March 12, 2014

Balance is overrated: the ramblings of a sleep-deprived blogger

A week ago, I promised that I would write every day for 40 days. 

It's harder than I expected it would be. Some days, I sit down to write and the words pour across the screen like they were already written, tucked away somewhere, just ready to come out and greet the world.

Other days, like today, it's all starting, stopping, deleting. I'm so tired that I can barely see the screen in front of me. I've been awake for almost 19 hours, my body is crying out for sleep, and I ask myself why I made this commitment. Can't I just post a picture of my kids enjoying themselves at the car wash and call it a night?

Earlier tonight, I talked with some smart women about the myth of the balanced life. Each of us feels the pressure to seek balance in our lives among work, family, friends, activities, health, etc. - and we all come up short. Maybe it's not us; maybe the concept just isn't working.

"Balance" reminds me of a teeter-totter, or a waiter carrying a tray full of precariously stacked glasses. It suggests that diverting energy to one part of your life takes it away from another, and if one thing were to tip too far, the whole contraption could come crashing down. This model makes no room for when things overlap beautifully, like when a job makes you happy or a friendship blossoms from pursuing a hobby. It makes no allowance for those times when your life is so busy it's bursting at the edges, but everything in it makes you feel alive and grateful.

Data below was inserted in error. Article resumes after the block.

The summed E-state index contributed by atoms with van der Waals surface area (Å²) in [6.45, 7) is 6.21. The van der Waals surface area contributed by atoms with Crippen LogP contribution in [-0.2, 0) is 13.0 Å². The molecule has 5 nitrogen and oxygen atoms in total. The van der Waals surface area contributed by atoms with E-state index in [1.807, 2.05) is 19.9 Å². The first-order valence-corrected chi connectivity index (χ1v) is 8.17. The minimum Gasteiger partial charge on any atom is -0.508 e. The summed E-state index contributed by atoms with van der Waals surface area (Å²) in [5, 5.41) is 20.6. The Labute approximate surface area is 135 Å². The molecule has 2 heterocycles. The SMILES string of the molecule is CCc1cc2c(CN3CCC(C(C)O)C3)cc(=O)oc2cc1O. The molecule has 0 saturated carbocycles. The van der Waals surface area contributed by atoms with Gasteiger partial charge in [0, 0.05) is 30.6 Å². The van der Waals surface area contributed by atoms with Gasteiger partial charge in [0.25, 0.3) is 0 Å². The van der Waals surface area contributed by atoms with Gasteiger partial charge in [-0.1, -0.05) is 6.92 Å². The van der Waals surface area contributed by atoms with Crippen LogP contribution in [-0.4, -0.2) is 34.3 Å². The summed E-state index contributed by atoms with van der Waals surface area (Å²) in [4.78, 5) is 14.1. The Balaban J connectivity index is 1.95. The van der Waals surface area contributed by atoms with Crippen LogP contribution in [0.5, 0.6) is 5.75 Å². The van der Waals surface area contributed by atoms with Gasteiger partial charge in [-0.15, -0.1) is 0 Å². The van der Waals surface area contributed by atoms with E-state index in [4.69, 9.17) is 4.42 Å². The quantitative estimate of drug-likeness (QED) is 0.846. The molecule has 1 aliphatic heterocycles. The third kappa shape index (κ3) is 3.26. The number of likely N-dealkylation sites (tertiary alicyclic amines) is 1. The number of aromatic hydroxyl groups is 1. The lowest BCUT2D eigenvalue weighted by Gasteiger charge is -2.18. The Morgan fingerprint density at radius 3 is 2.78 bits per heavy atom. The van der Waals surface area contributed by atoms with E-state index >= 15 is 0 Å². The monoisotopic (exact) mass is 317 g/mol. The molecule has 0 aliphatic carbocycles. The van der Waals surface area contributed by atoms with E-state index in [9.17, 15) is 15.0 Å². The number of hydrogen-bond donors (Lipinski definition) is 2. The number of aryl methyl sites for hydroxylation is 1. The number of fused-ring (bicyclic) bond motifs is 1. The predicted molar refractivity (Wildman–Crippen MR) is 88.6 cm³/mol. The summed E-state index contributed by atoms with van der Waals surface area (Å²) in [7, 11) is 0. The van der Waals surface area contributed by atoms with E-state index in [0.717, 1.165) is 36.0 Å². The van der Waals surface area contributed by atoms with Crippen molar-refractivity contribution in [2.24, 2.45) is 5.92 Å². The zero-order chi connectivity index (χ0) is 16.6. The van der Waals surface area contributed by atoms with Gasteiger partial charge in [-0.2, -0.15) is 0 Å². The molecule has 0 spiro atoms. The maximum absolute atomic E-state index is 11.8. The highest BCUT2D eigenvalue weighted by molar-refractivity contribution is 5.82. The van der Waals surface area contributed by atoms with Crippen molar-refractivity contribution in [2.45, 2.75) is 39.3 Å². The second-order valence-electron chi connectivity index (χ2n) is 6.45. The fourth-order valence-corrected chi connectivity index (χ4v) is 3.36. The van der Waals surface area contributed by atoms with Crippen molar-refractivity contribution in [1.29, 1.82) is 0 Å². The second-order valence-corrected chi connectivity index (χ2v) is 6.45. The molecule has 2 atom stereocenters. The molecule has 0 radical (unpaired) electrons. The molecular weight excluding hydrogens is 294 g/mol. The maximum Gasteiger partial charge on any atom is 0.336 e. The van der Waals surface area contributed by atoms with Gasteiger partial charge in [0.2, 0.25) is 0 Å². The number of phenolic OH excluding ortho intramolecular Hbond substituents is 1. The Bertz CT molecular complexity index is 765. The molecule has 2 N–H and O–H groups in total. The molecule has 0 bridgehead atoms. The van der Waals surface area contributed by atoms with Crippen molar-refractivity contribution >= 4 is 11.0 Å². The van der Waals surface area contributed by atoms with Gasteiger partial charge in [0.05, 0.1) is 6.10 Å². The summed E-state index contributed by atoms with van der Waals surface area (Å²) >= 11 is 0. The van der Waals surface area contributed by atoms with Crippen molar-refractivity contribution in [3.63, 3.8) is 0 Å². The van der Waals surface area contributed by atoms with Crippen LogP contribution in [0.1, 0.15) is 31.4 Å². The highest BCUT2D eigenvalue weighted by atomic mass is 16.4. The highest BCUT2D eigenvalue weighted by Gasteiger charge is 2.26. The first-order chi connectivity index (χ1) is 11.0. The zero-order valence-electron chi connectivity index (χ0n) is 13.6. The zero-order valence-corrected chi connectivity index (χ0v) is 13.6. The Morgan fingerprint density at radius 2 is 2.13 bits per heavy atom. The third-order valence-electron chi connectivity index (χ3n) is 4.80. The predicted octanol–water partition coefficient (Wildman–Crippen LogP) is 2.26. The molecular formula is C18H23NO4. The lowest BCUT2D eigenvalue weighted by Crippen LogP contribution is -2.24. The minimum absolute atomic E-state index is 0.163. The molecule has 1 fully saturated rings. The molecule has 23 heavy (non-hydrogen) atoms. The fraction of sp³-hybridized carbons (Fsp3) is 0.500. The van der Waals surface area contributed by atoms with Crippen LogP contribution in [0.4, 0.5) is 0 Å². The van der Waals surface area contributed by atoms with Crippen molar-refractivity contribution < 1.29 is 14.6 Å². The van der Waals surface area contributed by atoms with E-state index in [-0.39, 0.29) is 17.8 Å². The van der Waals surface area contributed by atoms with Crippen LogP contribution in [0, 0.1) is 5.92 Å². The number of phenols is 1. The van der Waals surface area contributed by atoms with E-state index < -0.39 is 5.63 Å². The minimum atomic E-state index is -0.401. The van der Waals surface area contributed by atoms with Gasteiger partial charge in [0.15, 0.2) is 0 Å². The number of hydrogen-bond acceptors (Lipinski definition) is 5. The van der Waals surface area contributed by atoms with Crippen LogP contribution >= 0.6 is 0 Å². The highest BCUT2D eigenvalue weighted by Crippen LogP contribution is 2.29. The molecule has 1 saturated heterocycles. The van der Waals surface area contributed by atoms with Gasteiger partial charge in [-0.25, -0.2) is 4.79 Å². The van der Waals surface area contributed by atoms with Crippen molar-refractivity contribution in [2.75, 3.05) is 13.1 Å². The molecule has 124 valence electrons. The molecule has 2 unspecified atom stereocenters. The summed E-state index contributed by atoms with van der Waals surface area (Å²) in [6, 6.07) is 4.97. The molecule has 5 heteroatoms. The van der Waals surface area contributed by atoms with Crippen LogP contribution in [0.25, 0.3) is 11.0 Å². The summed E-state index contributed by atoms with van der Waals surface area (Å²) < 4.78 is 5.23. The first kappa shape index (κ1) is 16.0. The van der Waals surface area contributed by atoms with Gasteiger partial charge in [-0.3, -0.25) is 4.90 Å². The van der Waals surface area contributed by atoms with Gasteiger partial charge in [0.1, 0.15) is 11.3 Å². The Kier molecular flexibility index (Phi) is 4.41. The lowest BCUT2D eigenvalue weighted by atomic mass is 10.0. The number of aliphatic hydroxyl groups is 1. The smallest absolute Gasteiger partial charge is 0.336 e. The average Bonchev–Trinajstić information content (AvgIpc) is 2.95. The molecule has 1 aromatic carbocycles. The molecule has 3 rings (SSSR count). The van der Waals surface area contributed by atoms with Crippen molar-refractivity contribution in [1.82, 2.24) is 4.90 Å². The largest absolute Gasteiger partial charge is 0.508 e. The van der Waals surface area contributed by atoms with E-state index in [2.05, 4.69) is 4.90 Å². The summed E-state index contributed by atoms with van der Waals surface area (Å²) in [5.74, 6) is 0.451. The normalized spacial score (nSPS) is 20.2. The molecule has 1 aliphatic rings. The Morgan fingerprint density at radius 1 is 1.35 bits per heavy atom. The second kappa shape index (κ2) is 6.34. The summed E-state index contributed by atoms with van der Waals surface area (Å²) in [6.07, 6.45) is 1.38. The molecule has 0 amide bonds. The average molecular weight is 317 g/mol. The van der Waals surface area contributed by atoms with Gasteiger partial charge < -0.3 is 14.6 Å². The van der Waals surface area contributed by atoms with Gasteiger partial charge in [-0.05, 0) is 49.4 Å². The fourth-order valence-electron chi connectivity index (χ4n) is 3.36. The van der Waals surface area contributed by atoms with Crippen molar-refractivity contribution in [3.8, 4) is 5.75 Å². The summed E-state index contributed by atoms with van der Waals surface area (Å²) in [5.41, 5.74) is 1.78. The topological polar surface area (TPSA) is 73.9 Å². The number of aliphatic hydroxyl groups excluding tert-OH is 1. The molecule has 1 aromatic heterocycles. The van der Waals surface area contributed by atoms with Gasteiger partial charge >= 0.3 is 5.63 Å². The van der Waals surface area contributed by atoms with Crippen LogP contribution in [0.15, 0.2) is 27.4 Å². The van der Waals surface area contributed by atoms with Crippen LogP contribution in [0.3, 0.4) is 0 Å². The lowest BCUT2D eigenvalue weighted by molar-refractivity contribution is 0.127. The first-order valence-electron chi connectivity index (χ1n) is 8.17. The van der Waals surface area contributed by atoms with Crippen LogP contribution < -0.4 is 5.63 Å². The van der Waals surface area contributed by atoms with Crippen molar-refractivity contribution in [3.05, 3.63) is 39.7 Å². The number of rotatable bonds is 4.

The notion of work-life balance is especially odd: What are you doing at work, if you're not living?

One woman suggested that balance is best viewed with a long-term perspective: My life may be incredibly busy and chaotic right now, but 20 or 30 years from now, my house might be quiet and I'll be seeking hobbies to fill my free time. Once I've lived at a slower, more reflective pace, perhaps I'll have had enough experience to consider my life balanced overall.

I like the metaphor of a centered life, like a solar system in which all the components of our existence orbit around a core of our spiritual self and our deepest-held values. Work, family, friends, activities - all of them are like planets and moons and comets on oblong orbits, sweeping in and out of prominence as our situations and priorities change. Sometimes they travel in sync for a time, one thing swept up in the gravity of another - and sometimes they collide in destructive ways. 

I'm having a bit of a meteor shower right now, but I know enough about the circular movement of things to have faith that soon, it will quiet down and things will be knocked into their new orbits.

I need to work on this metaphor more after a good night's sleep.

Tonight, this will have to be enough.

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